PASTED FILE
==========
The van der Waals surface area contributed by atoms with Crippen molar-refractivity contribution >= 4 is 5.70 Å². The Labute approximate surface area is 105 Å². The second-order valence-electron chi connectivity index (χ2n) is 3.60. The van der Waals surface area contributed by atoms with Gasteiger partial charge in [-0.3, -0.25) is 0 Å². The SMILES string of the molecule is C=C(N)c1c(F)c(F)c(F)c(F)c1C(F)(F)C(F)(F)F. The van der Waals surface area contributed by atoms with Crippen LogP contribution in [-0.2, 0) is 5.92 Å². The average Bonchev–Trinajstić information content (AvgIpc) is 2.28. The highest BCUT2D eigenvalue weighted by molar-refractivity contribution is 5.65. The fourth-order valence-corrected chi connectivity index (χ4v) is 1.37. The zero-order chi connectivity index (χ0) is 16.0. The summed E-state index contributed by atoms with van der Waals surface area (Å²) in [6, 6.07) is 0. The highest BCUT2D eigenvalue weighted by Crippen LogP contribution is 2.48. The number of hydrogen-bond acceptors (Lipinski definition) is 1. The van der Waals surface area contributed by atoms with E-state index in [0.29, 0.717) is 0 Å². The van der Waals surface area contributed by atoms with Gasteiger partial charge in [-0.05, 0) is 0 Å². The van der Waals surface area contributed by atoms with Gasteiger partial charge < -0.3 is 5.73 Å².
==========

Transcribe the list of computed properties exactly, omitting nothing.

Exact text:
The van der Waals surface area contributed by atoms with Crippen molar-refractivity contribution >= 4 is 5.70 Å². The Labute approximate surface area is 105 Å². The second-order valence-electron chi connectivity index (χ2n) is 3.60. The van der Waals surface area contributed by atoms with Gasteiger partial charge in [-0.3, -0.25) is 0 Å². The SMILES string of the molecule is C=C(N)c1c(F)c(F)c(F)c(F)c1C(F)(F)C(F)(F)F. The van der Waals surface area contributed by atoms with Crippen LogP contribution in [-0.2, 0) is 5.92 Å². The average Bonchev–Trinajstić information content (AvgIpc) is 2.28. The highest BCUT2D eigenvalue weighted by molar-refractivity contribution is 5.65. The fourth-order valence-corrected chi connectivity index (χ4v) is 1.37. The zero-order chi connectivity index (χ0) is 16.0. The summed E-state index contributed by atoms with van der Waals surface area (Å²) in [6, 6.07) is 0. The highest BCUT2D eigenvalue weighted by Crippen LogP contribution is 2.48. The number of hydrogen-bond acceptors (Lipinski definition) is 1. The van der Waals surface area contributed by atoms with E-state index in [0.29, 0.717) is 0 Å². The van der Waals surface area contributed by atoms with Gasteiger partial charge in [-0.05, 0) is 0 Å². The van der Waals surface area contributed by atoms with Gasteiger partial charge < -0.3 is 5.73 Å².